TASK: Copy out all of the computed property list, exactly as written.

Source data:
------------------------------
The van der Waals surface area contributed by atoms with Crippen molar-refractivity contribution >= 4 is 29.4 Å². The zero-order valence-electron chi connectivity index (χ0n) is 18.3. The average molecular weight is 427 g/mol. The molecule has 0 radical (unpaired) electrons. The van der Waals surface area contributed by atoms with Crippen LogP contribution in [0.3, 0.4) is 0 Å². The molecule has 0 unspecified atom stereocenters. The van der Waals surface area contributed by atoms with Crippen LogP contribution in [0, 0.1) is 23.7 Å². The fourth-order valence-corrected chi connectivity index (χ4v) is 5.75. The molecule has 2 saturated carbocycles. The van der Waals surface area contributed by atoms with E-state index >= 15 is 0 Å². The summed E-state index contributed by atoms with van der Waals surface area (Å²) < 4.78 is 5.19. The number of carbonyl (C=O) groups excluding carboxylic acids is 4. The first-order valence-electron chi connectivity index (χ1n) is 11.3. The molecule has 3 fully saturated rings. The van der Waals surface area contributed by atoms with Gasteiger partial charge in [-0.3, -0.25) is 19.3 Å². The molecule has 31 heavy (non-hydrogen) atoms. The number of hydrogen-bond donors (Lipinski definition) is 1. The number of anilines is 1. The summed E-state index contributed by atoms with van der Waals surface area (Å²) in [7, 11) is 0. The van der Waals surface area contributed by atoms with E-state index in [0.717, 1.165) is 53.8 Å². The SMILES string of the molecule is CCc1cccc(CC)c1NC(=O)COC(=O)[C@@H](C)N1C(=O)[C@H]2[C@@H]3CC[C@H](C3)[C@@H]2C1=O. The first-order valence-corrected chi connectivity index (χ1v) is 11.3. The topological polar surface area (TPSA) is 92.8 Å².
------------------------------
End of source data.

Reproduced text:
The van der Waals surface area contributed by atoms with Crippen molar-refractivity contribution >= 4 is 29.4 Å². The zero-order valence-electron chi connectivity index (χ0n) is 18.3. The average molecular weight is 427 g/mol. The molecule has 0 radical (unpaired) electrons. The van der Waals surface area contributed by atoms with Crippen LogP contribution in [0.3, 0.4) is 0 Å². The molecule has 0 unspecified atom stereocenters. The van der Waals surface area contributed by atoms with Crippen LogP contribution in [0, 0.1) is 23.7 Å². The fourth-order valence-corrected chi connectivity index (χ4v) is 5.75. The molecule has 2 saturated carbocycles. The van der Waals surface area contributed by atoms with E-state index >= 15 is 0 Å². The summed E-state index contributed by atoms with van der Waals surface area (Å²) < 4.78 is 5.19. The number of carbonyl (C=O) groups excluding carboxylic acids is 4. The first-order valence-electron chi connectivity index (χ1n) is 11.3. The molecule has 3 fully saturated rings. The van der Waals surface area contributed by atoms with Gasteiger partial charge in [-0.3, -0.25) is 19.3 Å². The molecule has 31 heavy (non-hydrogen) atoms. The number of hydrogen-bond donors (Lipinski definition) is 1. The number of anilines is 1. The summed E-state index contributed by atoms with van der Waals surface area (Å²) in [7, 11) is 0. The van der Waals surface area contributed by atoms with E-state index in [0.717, 1.165) is 53.8 Å². The SMILES string of the molecule is CCc1cccc(CC)c1NC(=O)COC(=O)[C@@H](C)N1C(=O)[C@H]2[C@@H]3CC[C@H](C3)[C@@H]2C1=O. The first-order valence-corrected chi connectivity index (χ1v) is 11.3. The topological polar surface area (TPSA) is 92.8 Å².